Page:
A Radical Mother's Day

A Radical Mother's Day

Published: May 10, 2008 by Maria Gwyn McDowell

I must admit that until this week, I knew nothing of the beginning's of Mother's Day. Like Valentine's day, I wrongly assumed that it was yet another Hallmark Holiday, full of sentimentality and the idealization of motherhood, which is a noble but hardly sentimental or ideal profession (it is a profession, whether paid or unpaid!). How wrong I was! For the first time today, read in church, I heard the words of Julia Ward Howe, who apparently wrote something other than the Battle Hymn of the Republic. Having seen the devastation of the Civil War, and deeply upset by what she considered the unnecessary Franco-Prussian War, Julia Ward Howe penned the following words:

Mother's Day Proclamation (1870)

Julia Ward Howe

Again, in the sight of the Christian world, have the skill and power of two great nations exhausted themselves in mutual murder. Again have the sacred questions of international justice been committed to the fatal mediation of military weapons. In this day of progress, in this century of light, the ambition of rulers has been allowed to barter the dear interests of domestic life for the bloody exchanges of the battle-field. Thus men have done. Thus men will do. But women need no longer be made a party to proceedings which fill the globe with grief and horror. Despite the assumptions of physical force, the mother has a sacred and commanding word to say to the sons who owe their life to her suffering. That word should now be heard, and answered to as never before.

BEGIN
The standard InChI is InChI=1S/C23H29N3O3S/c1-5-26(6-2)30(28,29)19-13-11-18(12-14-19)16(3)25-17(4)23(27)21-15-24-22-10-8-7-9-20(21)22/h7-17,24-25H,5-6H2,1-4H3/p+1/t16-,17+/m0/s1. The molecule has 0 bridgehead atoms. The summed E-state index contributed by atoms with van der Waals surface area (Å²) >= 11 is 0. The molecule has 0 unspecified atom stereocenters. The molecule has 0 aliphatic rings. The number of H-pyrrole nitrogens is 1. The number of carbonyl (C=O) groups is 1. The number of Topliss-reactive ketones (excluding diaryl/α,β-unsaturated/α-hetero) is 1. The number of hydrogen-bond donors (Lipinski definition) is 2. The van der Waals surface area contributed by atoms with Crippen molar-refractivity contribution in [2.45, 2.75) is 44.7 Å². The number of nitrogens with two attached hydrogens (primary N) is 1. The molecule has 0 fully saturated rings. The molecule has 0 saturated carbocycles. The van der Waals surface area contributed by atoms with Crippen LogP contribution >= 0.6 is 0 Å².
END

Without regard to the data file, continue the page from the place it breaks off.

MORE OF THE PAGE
Arise then Christian women of this day!
Arise, all women who have hearts!

We, the women of one country,
Will be too tender of those of another country
To allow our sons to be trained to injure theirs.

From the voice of a devastated Earth a voice goes up with
Our own. It says: "Disarm! Disarm!
The sword of murder is not the balance of justice."
Blood does not wipe our dishonor,
Nor violence indicate possession.
As men have often forsaken the plough and the anvil
At the summons of war,
Let women now leave all that may be left of home
For a great and earnest day of counsel.
Let them meet first, as women, to bewail and commemorate the dead.
Let them solemnly take counsel with each other as to the means
Whereby the great human family can live in peace,
man as the brother of man,
each bearing after his own kind the sacred impress,
not of Cæsar, but of God.

In the name of womanhood and humanity, I earnestly ask
That a general congress of women without limit of nationality,
May be appointed and held at someplace deemed most convenient
And the earliest period consistent with its objects,
To promote the alliance of the different nationalities,
The amicable settlement of international questions,
The great and general interests of peace.